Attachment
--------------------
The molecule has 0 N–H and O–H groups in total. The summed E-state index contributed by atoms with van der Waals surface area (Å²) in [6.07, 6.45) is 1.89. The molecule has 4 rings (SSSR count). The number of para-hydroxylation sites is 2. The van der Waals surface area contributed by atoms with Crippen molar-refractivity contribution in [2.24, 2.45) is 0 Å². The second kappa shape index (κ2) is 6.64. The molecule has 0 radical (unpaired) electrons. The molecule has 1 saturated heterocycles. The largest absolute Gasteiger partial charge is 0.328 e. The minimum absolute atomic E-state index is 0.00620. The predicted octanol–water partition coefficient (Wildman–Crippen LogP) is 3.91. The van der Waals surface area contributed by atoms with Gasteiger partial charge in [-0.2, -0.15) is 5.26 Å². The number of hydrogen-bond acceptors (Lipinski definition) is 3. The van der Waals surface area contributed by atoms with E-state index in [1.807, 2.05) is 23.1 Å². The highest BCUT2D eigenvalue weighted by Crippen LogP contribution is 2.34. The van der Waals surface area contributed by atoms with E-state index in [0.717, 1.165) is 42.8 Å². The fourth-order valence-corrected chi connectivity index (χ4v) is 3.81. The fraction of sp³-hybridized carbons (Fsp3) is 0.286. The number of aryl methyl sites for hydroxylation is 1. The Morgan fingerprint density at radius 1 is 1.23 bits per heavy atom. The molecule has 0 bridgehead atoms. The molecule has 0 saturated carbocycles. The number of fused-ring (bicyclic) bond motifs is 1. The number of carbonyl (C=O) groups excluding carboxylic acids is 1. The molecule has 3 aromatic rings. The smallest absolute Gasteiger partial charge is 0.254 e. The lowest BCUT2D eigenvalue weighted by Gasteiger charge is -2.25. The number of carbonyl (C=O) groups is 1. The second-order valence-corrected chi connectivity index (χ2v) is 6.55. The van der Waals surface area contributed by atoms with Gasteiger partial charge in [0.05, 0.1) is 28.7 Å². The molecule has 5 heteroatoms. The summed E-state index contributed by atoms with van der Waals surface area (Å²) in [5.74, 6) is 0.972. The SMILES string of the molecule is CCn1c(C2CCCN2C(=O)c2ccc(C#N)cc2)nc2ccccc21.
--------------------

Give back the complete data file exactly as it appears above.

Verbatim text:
The molecule has 0 N–H and O–H groups in total. The summed E-state index contributed by atoms with van der Waals surface area (Å²) in [6.07, 6.45) is 1.89. The molecule has 4 rings (SSSR count). The number of para-hydroxylation sites is 2. The van der Waals surface area contributed by atoms with Crippen molar-refractivity contribution in [2.24, 2.45) is 0 Å². The second kappa shape index (κ2) is 6.64. The molecule has 0 radical (unpaired) electrons. The molecule has 1 saturated heterocycles. The largest absolute Gasteiger partial charge is 0.328 e. The minimum absolute atomic E-state index is 0.00620. The predicted octanol–water partition coefficient (Wildman–Crippen LogP) is 3.91. The van der Waals surface area contributed by atoms with Gasteiger partial charge in [-0.2, -0.15) is 5.26 Å². The number of hydrogen-bond acceptors (Lipinski definition) is 3. The van der Waals surface area contributed by atoms with E-state index in [1.807, 2.05) is 23.1 Å². The highest BCUT2D eigenvalue weighted by Crippen LogP contribution is 2.34. The van der Waals surface area contributed by atoms with E-state index in [0.717, 1.165) is 42.8 Å². The fourth-order valence-corrected chi connectivity index (χ4v) is 3.81. The fraction of sp³-hybridized carbons (Fsp3) is 0.286. The number of aryl methyl sites for hydroxylation is 1. The Morgan fingerprint density at radius 1 is 1.23 bits per heavy atom. The molecule has 0 bridgehead atoms. The molecule has 0 saturated carbocycles. The number of fused-ring (bicyclic) bond motifs is 1. The number of carbonyl (C=O) groups excluding carboxylic acids is 1. The molecule has 3 aromatic rings. The smallest absolute Gasteiger partial charge is 0.254 e. The lowest BCUT2D eigenvalue weighted by Gasteiger charge is -2.25. The number of carbonyl (C=O) groups is 1. The second-order valence-corrected chi connectivity index (χ2v) is 6.55. The van der Waals surface area contributed by atoms with Gasteiger partial charge in [0.05, 0.1) is 28.7 Å². The molecule has 5 heteroatoms. The summed E-state index contributed by atoms with van der Waals surface area (Å²) in [5.74, 6) is 0.972. The SMILES string of the molecule is CCn1c(C2CCCN2C(=O)c2ccc(C#N)cc2)nc2ccccc21.